You Need a Study Plan: Why You Should Make Your Own Bar Prep Study Schedule

The only thing I remember from law school is my negotiations professor saying this in class randomly:

“Anything worth doing is worth overdoing.”

It’s so true. Is bar preparation worth doing? Then it’s worth doing right.

We know that we must enjoy the process (not merely fixate on the goal of passing the bar) for sustainable momentum.

Just as what’s enjoyable is personal, bar prep is also personal. Your study plan and schedule are personal.

Sample 4-week study schedule for bar prep

Sample 4-week study schedule from Passer’s Playbook. This should be a template that’s flexible to YOUR needs and without strict hour-by-hour timing.

After all, you’re the “dean of your own studies.” You’re ultimately responsible for learning the material as well as the skills to apply the material.

You might be working while studying for the bar exam. Maybe you have every day free for bar prep and don’t want to blow this opportunity. Or maybe you only have the first 6 hours of your day free while the kids are in school/Zoom classes.

There are a million ways you could approach this which can’t be captured with a unified master calendar. There is no one-size-fits-all bar prep study schedule. This alone is reason to abandon the cookie-cutter plan and create one that works for your situation.

Like why spend more time on Torts and less time on Evidence if that default autopilot setting doesn’t make sense to you?

Great, but where do you begin?

You may be lost and not sure where to start heading from here. Like you ran into an unfamiliar part of town and your phone dies (which is why I finally got a car charger after months of denial about how good my phone’s battery actually was).

Like the Titanic, going in the right direction is more important than how hard you go.

So here’s a first reminder that will narrow down your routes and simplify the sudoku of choices…

Continue reading “You Need a Study Plan: Why You Should Make Your Own Bar Prep Study Schedule”

6 Ways to Reclaim Your Time & Energy While Studying for the Bar Exam (Even If You’re Working Full Time)

I’ve been where you are. In a way, I’m still there.

Your hair feels gross, the fridge is empty, and you’ve been scraping together whatever free time you can. Words in front of you are jumbling together into a blurry mess, passing by like a dream and also slipping away like one.

Bar prep steeps you in this… undercurrent of anxiety… because there’s so much to study with so little time and you’re feeling the pressure from the exam getting closer and closer. The worst combination.

But it’s not just time. Time isn’t your scapegoat. “Life is short” is propaganda by people who wasted their time.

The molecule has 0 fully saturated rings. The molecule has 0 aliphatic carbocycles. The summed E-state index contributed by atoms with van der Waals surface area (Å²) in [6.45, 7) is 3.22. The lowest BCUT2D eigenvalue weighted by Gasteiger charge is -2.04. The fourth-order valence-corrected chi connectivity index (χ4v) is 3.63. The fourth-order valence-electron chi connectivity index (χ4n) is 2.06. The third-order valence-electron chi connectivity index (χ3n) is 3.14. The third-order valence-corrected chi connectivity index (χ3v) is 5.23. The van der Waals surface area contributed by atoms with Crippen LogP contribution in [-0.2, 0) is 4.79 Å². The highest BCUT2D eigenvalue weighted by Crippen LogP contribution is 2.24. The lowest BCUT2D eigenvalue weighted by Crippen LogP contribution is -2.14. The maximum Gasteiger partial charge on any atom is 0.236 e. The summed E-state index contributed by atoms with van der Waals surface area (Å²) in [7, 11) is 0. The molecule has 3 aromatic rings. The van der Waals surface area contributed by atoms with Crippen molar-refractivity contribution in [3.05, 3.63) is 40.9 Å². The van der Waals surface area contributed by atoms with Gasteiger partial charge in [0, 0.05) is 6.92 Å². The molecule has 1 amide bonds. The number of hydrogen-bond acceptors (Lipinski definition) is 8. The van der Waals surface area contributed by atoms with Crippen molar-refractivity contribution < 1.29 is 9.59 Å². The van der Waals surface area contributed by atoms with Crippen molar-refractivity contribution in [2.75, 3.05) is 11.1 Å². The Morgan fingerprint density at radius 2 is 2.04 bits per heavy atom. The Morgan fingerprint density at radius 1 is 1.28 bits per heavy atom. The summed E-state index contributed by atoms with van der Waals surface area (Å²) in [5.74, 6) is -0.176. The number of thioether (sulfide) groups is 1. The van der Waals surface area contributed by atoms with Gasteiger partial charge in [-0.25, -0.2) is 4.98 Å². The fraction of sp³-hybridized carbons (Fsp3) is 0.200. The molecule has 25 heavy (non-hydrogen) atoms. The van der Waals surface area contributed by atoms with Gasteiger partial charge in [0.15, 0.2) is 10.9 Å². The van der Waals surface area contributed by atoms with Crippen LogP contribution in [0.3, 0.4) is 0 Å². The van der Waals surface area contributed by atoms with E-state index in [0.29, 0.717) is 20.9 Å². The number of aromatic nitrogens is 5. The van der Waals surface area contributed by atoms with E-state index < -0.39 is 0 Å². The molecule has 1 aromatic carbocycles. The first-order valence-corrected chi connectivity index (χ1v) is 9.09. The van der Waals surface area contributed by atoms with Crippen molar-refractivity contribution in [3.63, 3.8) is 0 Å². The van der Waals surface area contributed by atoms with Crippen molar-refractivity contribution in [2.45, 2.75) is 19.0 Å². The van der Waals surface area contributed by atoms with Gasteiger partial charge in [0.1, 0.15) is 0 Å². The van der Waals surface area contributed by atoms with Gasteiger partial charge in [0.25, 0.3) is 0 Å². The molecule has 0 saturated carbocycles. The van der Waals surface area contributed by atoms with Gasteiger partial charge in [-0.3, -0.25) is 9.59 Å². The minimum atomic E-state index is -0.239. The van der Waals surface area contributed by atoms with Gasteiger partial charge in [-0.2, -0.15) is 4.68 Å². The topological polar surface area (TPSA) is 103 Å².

“Yeah, maybe when I have more time. I’m going to feel motivated someday. Everything happens for a reason.” Oh, okay.

We like to tell people we “don’t have time” or that “time is the most valuable resource” or that “life is short” (even though we love to procrastinate).

You ALSO need ENERGY. You need CLARITY so you can be productive. Even if you had the “motivation,” it doesn’t mean jack unless you do something with it.

Continue reading “6 Ways to Reclaim Your Time & Energy While Studying for the Bar Exam (Even If You’re Working Full Time)”

“I’m so unmotivated to study for the bar exam”

Feeling unmotivated to study for the bar exam? 

There’s a lot of talk about motivation around this time of bar season.

"How to bring back motivation?

I’m a retaker. I was doing pretty well score wise the last couple of weeks and felt generally decent. But this past week has me mentally exhausted and unmotivated. I can barely bring myself to do any meaningful study.

I know I can’t let this continue. It’s crunch time for God’s sake! How the hell do I bring back my motivation??"
"Failed simulated exam and feeling unmotivated

I'm a mess. I started off very optimistic but I'm just nervous and scared now. I've done all of the MBE subjects and 3 MEE subjects (I still have family law, corporations, agency and conflicts of law left). I scored a 79/200 on Barbri's simulated MBE and I'm just scared that I won't have time to practice. Has anyone failed the simulated exam but still managed to pass the bar? Do you have any advice? I'm sobbing."
"Seeking Motivation

I know this may be a little too soon into the process of preparing for the February Bar Exam, but how do you seek motivation? I know I’m supposed to study, but I just can’t seem to get through my tasks. I don’t know how more to get into the psyche of “I need to study because I want to pass” but I’m really struggling to motivate myself to put myself through the process. Any tips?"